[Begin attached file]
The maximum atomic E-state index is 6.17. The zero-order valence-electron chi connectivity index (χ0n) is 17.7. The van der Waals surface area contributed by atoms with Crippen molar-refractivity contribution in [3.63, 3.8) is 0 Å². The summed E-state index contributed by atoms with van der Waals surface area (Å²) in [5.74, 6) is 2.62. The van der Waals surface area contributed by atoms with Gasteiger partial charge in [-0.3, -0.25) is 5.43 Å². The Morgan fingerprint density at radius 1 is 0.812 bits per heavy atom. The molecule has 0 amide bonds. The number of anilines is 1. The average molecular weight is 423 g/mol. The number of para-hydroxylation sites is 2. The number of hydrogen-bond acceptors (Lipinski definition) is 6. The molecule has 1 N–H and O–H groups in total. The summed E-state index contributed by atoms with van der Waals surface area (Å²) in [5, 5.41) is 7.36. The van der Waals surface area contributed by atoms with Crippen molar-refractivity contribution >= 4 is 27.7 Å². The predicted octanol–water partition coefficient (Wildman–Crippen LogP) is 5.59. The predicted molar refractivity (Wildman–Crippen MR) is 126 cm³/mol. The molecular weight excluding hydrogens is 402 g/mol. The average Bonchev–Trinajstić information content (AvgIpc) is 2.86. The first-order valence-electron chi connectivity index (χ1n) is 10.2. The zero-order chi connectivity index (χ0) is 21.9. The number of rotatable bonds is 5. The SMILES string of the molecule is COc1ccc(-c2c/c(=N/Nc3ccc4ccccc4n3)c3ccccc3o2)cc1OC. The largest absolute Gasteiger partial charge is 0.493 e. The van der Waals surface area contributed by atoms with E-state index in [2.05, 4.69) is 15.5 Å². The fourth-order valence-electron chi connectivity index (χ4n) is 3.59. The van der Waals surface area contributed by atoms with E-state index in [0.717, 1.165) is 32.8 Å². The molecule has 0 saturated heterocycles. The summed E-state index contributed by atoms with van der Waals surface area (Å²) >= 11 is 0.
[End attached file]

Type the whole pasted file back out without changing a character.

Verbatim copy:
The maximum atomic E-state index is 6.17. The zero-order valence-electron chi connectivity index (χ0n) is 17.7. The van der Waals surface area contributed by atoms with Crippen molar-refractivity contribution in [3.63, 3.8) is 0 Å². The summed E-state index contributed by atoms with van der Waals surface area (Å²) in [5.74, 6) is 2.62. The van der Waals surface area contributed by atoms with Gasteiger partial charge in [-0.3, -0.25) is 5.43 Å². The Morgan fingerprint density at radius 1 is 0.812 bits per heavy atom. The molecule has 0 amide bonds. The number of anilines is 1. The average molecular weight is 423 g/mol. The number of para-hydroxylation sites is 2. The number of hydrogen-bond acceptors (Lipinski definition) is 6. The molecule has 1 N–H and O–H groups in total. The summed E-state index contributed by atoms with van der Waals surface area (Å²) in [5, 5.41) is 7.36. The van der Waals surface area contributed by atoms with Crippen molar-refractivity contribution >= 4 is 27.7 Å². The predicted octanol–water partition coefficient (Wildman–Crippen LogP) is 5.59. The predicted molar refractivity (Wildman–Crippen MR) is 126 cm³/mol. The molecular weight excluding hydrogens is 402 g/mol. The average Bonchev–Trinajstić information content (AvgIpc) is 2.86. The first-order valence-electron chi connectivity index (χ1n) is 10.2. The zero-order chi connectivity index (χ0) is 21.9. The number of rotatable bonds is 5. The SMILES string of the molecule is COc1ccc(-c2c/c(=N/Nc3ccc4ccccc4n3)c3ccccc3o2)cc1OC. The largest absolute Gasteiger partial charge is 0.493 e. The van der Waals surface area contributed by atoms with E-state index in [2.05, 4.69) is 15.5 Å². The fourth-order valence-electron chi connectivity index (χ4n) is 3.59. The van der Waals surface area contributed by atoms with E-state index in [0.717, 1.165) is 32.8 Å². The molecule has 0 saturated heterocycles. The summed E-state index contributed by atoms with van der Waals surface area (Å²) >= 11 is 0.